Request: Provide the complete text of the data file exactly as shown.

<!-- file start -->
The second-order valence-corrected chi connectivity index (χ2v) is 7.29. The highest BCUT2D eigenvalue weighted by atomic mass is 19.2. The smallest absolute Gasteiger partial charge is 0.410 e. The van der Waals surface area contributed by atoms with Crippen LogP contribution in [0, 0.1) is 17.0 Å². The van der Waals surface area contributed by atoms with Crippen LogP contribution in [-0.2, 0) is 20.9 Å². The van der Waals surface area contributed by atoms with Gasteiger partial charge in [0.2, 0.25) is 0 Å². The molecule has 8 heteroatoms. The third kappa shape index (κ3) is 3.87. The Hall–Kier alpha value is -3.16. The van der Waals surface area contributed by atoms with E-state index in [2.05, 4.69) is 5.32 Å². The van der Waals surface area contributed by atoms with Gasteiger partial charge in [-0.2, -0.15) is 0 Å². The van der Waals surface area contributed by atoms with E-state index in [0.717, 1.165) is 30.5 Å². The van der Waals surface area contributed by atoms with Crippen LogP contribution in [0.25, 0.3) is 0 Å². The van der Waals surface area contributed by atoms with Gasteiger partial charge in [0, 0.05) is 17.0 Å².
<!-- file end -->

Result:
The second-order valence-corrected chi connectivity index (χ2v) is 7.29. The highest BCUT2D eigenvalue weighted by atomic mass is 19.2. The smallest absolute Gasteiger partial charge is 0.410 e. The van der Waals surface area contributed by atoms with Crippen LogP contribution in [0, 0.1) is 17.0 Å². The van der Waals surface area contributed by atoms with Crippen LogP contribution in [-0.2, 0) is 20.9 Å². The van der Waals surface area contributed by atoms with Gasteiger partial charge in [0.2, 0.25) is 0 Å². The molecule has 8 heteroatoms. The third kappa shape index (κ3) is 3.87. The Hall–Kier alpha value is -3.16. The van der Waals surface area contributed by atoms with E-state index in [2.05, 4.69) is 5.32 Å². The van der Waals surface area contributed by atoms with Gasteiger partial charge in [-0.2, -0.15) is 0 Å². The van der Waals surface area contributed by atoms with E-state index in [0.717, 1.165) is 30.5 Å². The van der Waals surface area contributed by atoms with Crippen LogP contribution in [0.25, 0.3) is 0 Å². The van der Waals surface area contributed by atoms with Gasteiger partial charge in [0, 0.05) is 17.0 Å².